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Thursday, September 19, 2013

Discrimination at depth

I prefer to use discrimination on my metal detector because it allows me to make the most of my limited beach and shallow water hunting time on south Florida many tourist beaches.
When it comes to searching less populated Treasure Coast beaches in search of Spanish treasure, I use a different approach to discrimination. 
I use a very minimal amount of discrimination, just enough to knock out small ferrous nails if I am using my CTX 3030 
On beaches where I have a chance of find treasure coins or artifacts, I totally ignore the numbers on my display screen and the audio tones.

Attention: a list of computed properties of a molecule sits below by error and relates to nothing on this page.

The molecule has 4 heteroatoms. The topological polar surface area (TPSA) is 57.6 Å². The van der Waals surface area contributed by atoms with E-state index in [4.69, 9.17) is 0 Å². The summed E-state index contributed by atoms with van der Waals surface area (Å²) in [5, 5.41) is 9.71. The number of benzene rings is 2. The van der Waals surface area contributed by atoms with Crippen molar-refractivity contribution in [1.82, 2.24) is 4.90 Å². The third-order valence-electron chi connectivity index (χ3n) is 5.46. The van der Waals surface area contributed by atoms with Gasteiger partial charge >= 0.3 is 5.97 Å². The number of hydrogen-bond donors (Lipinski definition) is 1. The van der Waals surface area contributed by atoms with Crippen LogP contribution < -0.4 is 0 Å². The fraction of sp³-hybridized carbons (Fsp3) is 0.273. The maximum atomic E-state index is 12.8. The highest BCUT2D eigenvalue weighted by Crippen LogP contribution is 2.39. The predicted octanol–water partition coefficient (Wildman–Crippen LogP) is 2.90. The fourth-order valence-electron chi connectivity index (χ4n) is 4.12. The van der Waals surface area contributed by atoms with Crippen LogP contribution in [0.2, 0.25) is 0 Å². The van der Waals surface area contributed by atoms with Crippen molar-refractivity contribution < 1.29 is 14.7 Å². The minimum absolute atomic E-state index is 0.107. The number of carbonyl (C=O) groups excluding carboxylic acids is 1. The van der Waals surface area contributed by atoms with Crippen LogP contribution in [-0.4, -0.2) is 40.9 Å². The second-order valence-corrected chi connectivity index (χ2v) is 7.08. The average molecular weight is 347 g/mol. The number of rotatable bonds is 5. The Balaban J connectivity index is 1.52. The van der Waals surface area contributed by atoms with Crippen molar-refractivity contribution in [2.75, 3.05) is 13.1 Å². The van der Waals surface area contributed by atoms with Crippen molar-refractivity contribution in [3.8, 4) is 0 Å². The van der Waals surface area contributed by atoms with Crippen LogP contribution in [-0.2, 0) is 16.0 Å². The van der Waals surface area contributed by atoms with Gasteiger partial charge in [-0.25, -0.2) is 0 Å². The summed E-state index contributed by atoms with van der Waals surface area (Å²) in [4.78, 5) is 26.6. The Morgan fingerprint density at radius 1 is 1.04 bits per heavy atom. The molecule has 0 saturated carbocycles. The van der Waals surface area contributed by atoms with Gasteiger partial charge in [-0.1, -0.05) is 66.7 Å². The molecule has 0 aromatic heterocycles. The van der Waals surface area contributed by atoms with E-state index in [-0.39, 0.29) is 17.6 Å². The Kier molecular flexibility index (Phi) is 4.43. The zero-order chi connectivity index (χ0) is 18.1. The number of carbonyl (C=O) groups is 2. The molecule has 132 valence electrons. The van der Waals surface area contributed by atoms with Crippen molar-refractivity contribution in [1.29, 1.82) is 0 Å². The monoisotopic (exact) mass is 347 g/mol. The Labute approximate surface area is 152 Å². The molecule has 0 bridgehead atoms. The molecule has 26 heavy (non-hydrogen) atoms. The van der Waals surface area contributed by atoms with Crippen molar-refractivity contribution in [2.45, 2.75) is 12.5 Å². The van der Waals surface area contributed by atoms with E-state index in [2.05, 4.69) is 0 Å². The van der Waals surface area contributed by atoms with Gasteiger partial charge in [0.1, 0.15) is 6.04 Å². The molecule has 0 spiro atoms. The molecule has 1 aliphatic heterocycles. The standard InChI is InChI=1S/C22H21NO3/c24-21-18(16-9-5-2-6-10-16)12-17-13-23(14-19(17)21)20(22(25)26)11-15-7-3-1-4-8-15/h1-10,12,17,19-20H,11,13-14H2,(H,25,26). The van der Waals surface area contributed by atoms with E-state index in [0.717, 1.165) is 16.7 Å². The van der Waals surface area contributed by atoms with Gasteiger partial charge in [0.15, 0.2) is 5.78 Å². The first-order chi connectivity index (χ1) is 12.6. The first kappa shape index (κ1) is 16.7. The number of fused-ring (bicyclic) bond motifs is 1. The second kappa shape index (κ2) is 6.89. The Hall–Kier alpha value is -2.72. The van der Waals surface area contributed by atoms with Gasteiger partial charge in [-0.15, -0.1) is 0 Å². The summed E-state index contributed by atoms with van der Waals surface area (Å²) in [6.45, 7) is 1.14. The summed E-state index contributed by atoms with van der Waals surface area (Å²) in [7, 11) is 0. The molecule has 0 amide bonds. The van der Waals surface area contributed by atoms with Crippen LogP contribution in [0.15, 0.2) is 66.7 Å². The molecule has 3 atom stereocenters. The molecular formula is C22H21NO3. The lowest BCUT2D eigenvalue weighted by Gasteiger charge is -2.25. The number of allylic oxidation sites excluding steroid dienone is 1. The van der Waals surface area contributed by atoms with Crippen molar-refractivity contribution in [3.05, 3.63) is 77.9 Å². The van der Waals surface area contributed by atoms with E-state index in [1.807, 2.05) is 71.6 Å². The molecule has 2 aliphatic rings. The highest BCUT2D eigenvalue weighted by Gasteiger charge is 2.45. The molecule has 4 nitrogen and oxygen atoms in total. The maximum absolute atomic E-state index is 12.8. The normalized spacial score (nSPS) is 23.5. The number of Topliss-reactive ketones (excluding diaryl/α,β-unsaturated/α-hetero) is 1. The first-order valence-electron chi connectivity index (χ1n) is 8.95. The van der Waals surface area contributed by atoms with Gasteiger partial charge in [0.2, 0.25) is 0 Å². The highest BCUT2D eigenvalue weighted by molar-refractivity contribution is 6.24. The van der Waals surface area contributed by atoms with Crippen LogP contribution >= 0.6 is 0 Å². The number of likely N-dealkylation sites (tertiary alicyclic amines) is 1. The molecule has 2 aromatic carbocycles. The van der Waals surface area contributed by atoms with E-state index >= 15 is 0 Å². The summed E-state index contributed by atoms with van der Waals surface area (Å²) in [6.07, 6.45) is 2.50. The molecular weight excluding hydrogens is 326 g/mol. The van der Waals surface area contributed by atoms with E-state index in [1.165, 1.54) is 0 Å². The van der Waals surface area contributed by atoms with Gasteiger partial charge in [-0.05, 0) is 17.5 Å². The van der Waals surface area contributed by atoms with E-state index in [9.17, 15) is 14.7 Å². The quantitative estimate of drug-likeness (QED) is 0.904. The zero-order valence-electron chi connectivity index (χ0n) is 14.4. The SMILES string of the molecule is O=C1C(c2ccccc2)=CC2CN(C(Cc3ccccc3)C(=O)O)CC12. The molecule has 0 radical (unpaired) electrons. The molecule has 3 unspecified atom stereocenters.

The reason I do this is because targets on the edge of discrimination range often react totally different to targets within easy detection range, no matter which metal detector you are using. 
Many beach and shallow water hunters do not realize that display numbers and audio tones, while reliable at certain depths, fluctuate the deeper the target is.
For this reason it is always best to take a layered approach to metal detecting using discrimination. 
Conduct some depth tests on different common targets found on the beach and see how accurately your metal detector identifies them at depth.  
When you know how accurate your metal detector identifies targets at depth, you will know how much you can really rely on your discrimination control. 
Cherry picking choice targets is great for jewelry hunting but only to a certain depth in the sand.
If your metal detector has a target depth gauge, make a habit of checking out broken high or low tone signals at the deepest depth gauge reading.
You may be surprised like I was when this iffy signal with a maxed out depth gauge reading turned out to a raw emerald pendant. 

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